This article has been out for about a week now, but I figure I ought to comment on it, since I’ve pushed this meme on this blog on more than a few occasions. According to the research cited in this article, an analysis of 30 years worth of data from the General Social Survey is consistent with Robert Putnam’s conclusions in Bowling Alone: That is, happier people are more socially active, more religiously involved, more politically involved, and read the newspaper more frequently. In contrast, unhappier people spend a significantly higher amount of time watching television. It is noted in this article that there is a contrast between these findings, and recent research that showed people rating television-watching as a pleasurable activity in time diaries. From the article:
In contrast, unhappy people watched significantly more television in their spare time. These results also raise questions about recent and previous time-diary data, in which television rated quite highly when people were asked to rate how they felt when they engaged in various activities in "real time" in these daily diaries.
"These conflicting data suggest that TV may provide viewers with short-run pleasure, but at the expense of long-term malaise," said Professor Robinson. He also noted that earlier general satisfaction surveys also showed people rating TV below average as a significantly less satisfying free-time activity on the whole. "What viewers seem to be saying is that while TV in general is a waste of time and not particularly enjoyable, the shows I saw tonight were pretty good."
The ease and convenience of watching television is noted as a possible explanation for the generally high marks people will give to watching television in the moment. However, it is also pointed out that the short-term pleasure associated with watching T.V. is contrasted with a longer-term malaise.
Robert Putnam goes into even more detail in his book. He points out that more socially active/happier people not only differ in the amount of television they watch, when compared to less socially involved people, but also in the content of the programming that is watched, as well as how the television is watched. For example, from what I recall, individuals who are less socially involved will tend to leave the television on throughout the day, even when not actively watching it.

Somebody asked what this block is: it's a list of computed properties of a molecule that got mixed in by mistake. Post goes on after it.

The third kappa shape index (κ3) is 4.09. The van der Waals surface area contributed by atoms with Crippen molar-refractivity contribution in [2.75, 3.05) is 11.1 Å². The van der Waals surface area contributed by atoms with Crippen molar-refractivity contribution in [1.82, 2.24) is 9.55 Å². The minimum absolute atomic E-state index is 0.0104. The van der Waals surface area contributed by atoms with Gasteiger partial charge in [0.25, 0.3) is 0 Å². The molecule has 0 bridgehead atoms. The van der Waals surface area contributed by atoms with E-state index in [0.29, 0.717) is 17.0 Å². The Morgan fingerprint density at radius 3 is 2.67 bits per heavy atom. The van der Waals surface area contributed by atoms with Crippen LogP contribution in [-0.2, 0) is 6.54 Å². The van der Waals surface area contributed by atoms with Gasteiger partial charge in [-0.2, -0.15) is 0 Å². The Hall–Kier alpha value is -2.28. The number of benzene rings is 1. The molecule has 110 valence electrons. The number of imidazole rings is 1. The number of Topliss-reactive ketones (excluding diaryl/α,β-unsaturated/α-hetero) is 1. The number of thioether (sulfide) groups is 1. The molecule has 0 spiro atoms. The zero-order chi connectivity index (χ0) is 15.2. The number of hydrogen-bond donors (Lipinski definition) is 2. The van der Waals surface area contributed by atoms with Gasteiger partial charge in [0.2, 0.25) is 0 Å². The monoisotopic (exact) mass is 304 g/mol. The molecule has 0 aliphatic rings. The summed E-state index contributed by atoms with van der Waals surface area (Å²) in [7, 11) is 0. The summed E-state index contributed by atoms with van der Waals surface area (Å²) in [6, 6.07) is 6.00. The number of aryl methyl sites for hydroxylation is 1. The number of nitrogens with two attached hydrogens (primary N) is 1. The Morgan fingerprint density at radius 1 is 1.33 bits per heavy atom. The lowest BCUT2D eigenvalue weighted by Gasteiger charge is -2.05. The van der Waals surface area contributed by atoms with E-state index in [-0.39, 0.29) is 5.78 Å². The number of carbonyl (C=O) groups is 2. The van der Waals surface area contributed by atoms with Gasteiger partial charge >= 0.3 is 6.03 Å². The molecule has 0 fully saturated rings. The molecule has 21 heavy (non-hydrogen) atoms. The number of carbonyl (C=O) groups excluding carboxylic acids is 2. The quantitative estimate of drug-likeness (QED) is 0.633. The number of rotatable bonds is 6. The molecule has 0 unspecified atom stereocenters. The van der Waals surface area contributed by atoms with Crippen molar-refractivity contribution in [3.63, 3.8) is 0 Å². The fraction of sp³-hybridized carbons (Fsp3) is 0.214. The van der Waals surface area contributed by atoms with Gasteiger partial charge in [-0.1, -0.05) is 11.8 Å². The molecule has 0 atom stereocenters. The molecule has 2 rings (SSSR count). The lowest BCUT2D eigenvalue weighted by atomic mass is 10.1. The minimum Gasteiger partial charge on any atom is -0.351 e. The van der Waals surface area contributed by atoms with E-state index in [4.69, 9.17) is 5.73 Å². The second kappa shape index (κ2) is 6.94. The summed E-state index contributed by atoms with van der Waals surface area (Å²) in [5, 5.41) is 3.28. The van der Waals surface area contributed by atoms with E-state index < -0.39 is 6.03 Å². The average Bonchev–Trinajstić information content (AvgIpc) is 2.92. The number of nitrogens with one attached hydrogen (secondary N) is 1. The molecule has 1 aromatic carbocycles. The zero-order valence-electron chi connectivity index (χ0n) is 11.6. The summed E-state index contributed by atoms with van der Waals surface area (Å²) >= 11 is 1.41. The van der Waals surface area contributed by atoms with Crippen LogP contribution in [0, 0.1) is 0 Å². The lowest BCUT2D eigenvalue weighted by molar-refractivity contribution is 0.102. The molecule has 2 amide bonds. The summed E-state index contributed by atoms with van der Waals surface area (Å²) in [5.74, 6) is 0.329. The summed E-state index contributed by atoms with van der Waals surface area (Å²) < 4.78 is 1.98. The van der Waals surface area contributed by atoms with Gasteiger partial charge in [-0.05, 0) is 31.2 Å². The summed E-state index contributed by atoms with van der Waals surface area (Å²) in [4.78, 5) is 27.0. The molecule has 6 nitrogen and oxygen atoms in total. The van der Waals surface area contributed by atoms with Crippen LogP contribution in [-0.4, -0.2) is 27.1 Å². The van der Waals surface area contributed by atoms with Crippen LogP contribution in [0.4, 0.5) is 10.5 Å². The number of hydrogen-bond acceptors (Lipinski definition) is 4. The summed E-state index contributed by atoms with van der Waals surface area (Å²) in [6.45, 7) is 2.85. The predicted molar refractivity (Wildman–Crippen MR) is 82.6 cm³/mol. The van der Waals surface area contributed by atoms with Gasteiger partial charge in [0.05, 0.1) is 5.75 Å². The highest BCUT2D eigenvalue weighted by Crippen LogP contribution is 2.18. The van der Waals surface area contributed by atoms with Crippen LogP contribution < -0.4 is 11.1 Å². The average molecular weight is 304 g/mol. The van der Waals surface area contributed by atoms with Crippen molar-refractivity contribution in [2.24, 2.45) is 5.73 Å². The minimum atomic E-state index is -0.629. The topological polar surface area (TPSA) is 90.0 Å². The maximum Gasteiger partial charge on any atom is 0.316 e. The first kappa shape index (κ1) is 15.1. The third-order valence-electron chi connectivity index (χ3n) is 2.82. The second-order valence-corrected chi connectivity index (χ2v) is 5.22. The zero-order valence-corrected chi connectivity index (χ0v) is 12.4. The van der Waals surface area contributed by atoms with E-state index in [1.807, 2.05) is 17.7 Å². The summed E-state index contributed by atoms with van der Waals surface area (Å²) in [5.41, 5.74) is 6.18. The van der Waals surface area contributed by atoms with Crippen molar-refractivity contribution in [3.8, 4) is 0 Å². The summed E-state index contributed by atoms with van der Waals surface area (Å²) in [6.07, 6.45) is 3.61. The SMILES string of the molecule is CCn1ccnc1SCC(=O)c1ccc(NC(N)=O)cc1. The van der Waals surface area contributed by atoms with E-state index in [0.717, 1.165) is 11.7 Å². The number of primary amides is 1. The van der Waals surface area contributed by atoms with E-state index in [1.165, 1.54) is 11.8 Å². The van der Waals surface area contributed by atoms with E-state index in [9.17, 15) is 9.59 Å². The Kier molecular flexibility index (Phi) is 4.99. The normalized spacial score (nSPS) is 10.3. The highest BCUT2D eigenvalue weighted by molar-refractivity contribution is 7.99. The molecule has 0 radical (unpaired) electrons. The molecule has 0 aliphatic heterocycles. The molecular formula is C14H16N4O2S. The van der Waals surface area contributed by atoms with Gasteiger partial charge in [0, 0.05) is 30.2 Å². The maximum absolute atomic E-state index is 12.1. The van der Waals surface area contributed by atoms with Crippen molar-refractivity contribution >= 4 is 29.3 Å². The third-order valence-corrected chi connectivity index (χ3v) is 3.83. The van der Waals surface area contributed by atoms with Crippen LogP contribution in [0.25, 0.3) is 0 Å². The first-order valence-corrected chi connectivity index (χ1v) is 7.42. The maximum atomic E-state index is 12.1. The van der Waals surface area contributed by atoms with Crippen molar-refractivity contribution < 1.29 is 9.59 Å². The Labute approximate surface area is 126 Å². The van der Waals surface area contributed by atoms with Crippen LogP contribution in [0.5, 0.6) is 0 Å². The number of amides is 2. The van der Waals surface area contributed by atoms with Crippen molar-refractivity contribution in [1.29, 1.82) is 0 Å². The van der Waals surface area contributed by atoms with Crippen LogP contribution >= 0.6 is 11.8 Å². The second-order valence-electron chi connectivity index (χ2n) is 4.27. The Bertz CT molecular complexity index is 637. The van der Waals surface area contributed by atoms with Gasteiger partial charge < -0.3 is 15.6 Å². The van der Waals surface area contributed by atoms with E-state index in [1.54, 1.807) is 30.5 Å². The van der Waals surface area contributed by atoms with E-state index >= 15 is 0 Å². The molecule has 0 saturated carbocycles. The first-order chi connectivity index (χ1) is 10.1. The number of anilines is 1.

My general take on television, when I’ve applied it to treatment, is that it’s like most everything else: moderation is fine, but too much is no good. I’ve found that many of my depressed clients have watched way too much television, which lends extremely informal support to the arguments made by this article, and by Putnam. In addition, I’ve seen television creeping into areas of peoples’ lives where it is unhealthy, and interferes with social activity, even on a spousal or familial level. The main example of this, of course, is the family that has the television on during dinner.
This article would seem to be one more piece of evidence suggesting that reducing one’s television watching, and increasing one’s social activity, makes for a healthier, happier you. Then again, if you’ve been reading this blog, you already knewthat’s where I stand.